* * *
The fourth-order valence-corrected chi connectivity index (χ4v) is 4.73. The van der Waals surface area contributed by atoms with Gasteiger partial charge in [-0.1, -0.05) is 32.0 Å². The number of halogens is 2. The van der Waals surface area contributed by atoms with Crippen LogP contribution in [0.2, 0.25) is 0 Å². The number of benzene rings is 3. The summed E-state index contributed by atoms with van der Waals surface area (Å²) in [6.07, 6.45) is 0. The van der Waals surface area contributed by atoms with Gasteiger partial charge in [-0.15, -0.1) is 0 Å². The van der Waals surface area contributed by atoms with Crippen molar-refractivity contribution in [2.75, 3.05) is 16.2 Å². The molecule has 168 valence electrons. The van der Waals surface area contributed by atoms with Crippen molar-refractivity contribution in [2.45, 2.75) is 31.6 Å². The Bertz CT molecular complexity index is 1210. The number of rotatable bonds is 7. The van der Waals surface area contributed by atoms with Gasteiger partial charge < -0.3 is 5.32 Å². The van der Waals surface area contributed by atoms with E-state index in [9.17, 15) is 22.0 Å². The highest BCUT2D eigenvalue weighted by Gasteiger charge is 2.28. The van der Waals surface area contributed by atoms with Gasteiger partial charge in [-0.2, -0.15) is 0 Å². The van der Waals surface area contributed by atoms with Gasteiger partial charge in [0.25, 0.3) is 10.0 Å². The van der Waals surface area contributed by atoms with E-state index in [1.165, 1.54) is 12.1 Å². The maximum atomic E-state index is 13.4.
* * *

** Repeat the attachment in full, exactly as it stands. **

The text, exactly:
The fourth-order valence-corrected chi connectivity index (χ4v) is 4.73. The van der Waals surface area contributed by atoms with Gasteiger partial charge in [-0.1, -0.05) is 32.0 Å². The number of halogens is 2. The van der Waals surface area contributed by atoms with Crippen LogP contribution in [0.2, 0.25) is 0 Å². The number of benzene rings is 3. The summed E-state index contributed by atoms with van der Waals surface area (Å²) in [6.07, 6.45) is 0. The van der Waals surface area contributed by atoms with Gasteiger partial charge in [-0.15, -0.1) is 0 Å². The van der Waals surface area contributed by atoms with Crippen molar-refractivity contribution in [2.75, 3.05) is 16.2 Å². The molecule has 168 valence electrons. The van der Waals surface area contributed by atoms with Crippen molar-refractivity contribution in [2.45, 2.75) is 31.6 Å². The Bertz CT molecular complexity index is 1210. The number of rotatable bonds is 7. The van der Waals surface area contributed by atoms with Gasteiger partial charge < -0.3 is 5.32 Å². The van der Waals surface area contributed by atoms with E-state index in [9.17, 15) is 22.0 Å². The highest BCUT2D eigenvalue weighted by Gasteiger charge is 2.28. The van der Waals surface area contributed by atoms with Gasteiger partial charge in [-0.2, -0.15) is 0 Å². The van der Waals surface area contributed by atoms with Gasteiger partial charge in [0.25, 0.3) is 10.0 Å². The van der Waals surface area contributed by atoms with E-state index in [1.165, 1.54) is 12.1 Å². The maximum atomic E-state index is 13.4.